Hey Tom Frew, wherever you may be. Thinking of you with an enormous smile, wishing we were, again, sitting across from one another at some fly-rich burrito-o-torium in Camarillo, exchanging insults as only old friends can do. You departed this comic veil last month at the age of 94. Pal? You don’t look a day over 393. Most swear you’re presently just north of here, in the clouds, in a drafty underwearless mu-mu. Not to offer advice on how to dress, amigo, I note that, as thin as you are, a fire-engine red leotard is not really a good look on a man of your advanced age, although the small pointy horns and flickering tail seem appropriate, especially for someone with a sketchy theatrical background.
It’s never been my position in our friendship that I should tell you where to live (although, “…far, far away from me” comes to mind). Tom Frew. I can find no man better suited for Heaven. I just don’t think it’s the right fit for you. I worry you might be bored up there, or, worse, the angels discover their mistake and punt you back to Earth where you’d land, wrong orifice, atop an alp.
Earth, this annoying parenthesis. Some of us are round holes, forever hammered into square pegs. You were the town’s last blacksmith and if anyone didn’t remotely look like a blacksmith, it was you. It was like seeing Fred Astaire shoveling coal on a tramp steamer. You were, and are, one of the toughest S.O.B. Scotsmen I’ve met.
And yet, so suspiciously and always so tuxedo squeaky clean.
Remember me almost having a heart attack when you showed up to take one of my SCV history classes a few thousand eons ago? First day, I almost fell out of my seat when you walked up to the front of the class, placed an apple on my desk and were polite to offer the warning, “It’s poisoned.”
I made a big production of daintily examining said crisp fruit, then offering what everyone in town knows about your fiscal conservatism: “Well. I know you didn’t buy it …”
You had enough money to fund Medicare, and yet, you did your washing over at the Laundromat by the bookstore on Lyons. Cripes. Finally, you broke down and bought a brand-new washer and dryer for your estate, then threw a wild christening party for said appliances. The party made the local paper, for all the wrong reasons.
Your family has been in Santa Clarita since 1900, opening the blacksmith shop on today’s Main Street near Market. I always loved wandering in, to get something twisted straightened out, something straight, bent. Loved that steel, sooty smell and if I were lucky, your dad or a junior smithy would be shaping molten horse shoes with a big hammer. I loved sitting in your kitchen, sipping tea, staring at all the photos on the walls that some would call historical. To you, they were just family.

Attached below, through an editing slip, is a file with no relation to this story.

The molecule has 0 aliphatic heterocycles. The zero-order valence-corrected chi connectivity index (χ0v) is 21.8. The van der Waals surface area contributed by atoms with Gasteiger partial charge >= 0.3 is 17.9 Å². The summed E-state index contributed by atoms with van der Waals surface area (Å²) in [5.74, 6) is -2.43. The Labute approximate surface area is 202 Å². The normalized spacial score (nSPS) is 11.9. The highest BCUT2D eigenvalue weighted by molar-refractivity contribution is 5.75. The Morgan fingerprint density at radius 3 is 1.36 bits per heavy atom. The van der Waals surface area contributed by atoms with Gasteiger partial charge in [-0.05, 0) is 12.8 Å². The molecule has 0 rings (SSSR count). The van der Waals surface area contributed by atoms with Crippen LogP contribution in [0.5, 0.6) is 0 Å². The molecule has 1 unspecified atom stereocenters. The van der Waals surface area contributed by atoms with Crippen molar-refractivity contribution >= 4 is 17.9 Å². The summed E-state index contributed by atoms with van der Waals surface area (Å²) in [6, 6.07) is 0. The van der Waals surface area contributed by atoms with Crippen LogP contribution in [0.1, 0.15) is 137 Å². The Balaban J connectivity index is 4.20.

Remember? Remember that time I was speaking at the city’s Cowboy Fest? I was up on the elevated wooden sidewalk at Melody Ranch, spouting gee-whiz local history tales, boring to perdition some 150 people. This is where you’d dryly interrupt, “There were just — three …”
“… me, your mom and your dad …”
I’m cowboyed up, blab-blab-blabbing to the tourists, trying to liven up a story essentially about dirt. I spot you on the other side of the street. The crowd’s back is to you. You’re lightly dancing in place, Tom, a man of your age and community standing, flipping me the bird from a variety of Cupid-like positions.
Rare for me? I couldn’t think of a thing to say, other than stuttering, “Hamina-hamina-hamina.” You stopped the show, Frew, which, thinking back, was probably an act of kindness and public service to the out-of-towners, broiling in Santa Clarita’s unforgiving sun.
I miss our years, both in Newhall and Camarillo, of lunches at 3 in the afternoon in empty restaurants, laughing our heads off, exchanging stories about who, back in our boyhood home, was sleeping with whom and doing it completely wrong, what prominent local and two-faced figures were complete asses and our beautiful and imperfect pastime of recalling how things used to be.
Heavens, Tommy MacFrewski. I’m smiling again, just thinking of you. I remember you telling me about being a boy. It was the tail-end of the 1930s. You and your friends would ride your bikes up and over Market Street. There was a sanatorium for tuberculosis patients there off Cross Street. On a dare, you wildcats would pedal a million miles an hour past the recovery hospice, back and forth, holding your breaths. My pal. My pal. You were, and are, a real-life Norman Rockwell. I wish you were sitting across from me right now because I’d have to tell you that you LOOK spitting image like Norman Rockwell. That would bounce you out of your kitchen chair to the nearest mirror.
Now hold onto your oversized sombrero (that comic topper you wore around the nursery?). I want to thank you for a gift. I’m not talking about that stolen apple probably injected with salt peter and estrogen.
I’m not talking about you answering the phone with the badly delivered fake message machine voice: “I’m sorry. We don’t take calls from people like you.”
The decades of laughing until it hurt, treasured conversations, monkey business and slander on the heads of SCV Inner Circle of High Holy & Smug, we got to say our good-byes after gout-inducing lunches with a brief, contrite and shared observation:
“I’m so glad you’re in my life …”
It’s something all of us should say to one another on a daily basis, don’t you agree, dear Tommy, you blankety-blank pinchpenny poor excuse for a Scotsman so-&-so?
John Boston is a local writer and lifelong denier of knowing Tom Frew. While a notorious cheapskate, Frew actually once bought one of my books (the one with mostly pictures). If Tom could do it, you can, too. Visit johnbostonbooks.com.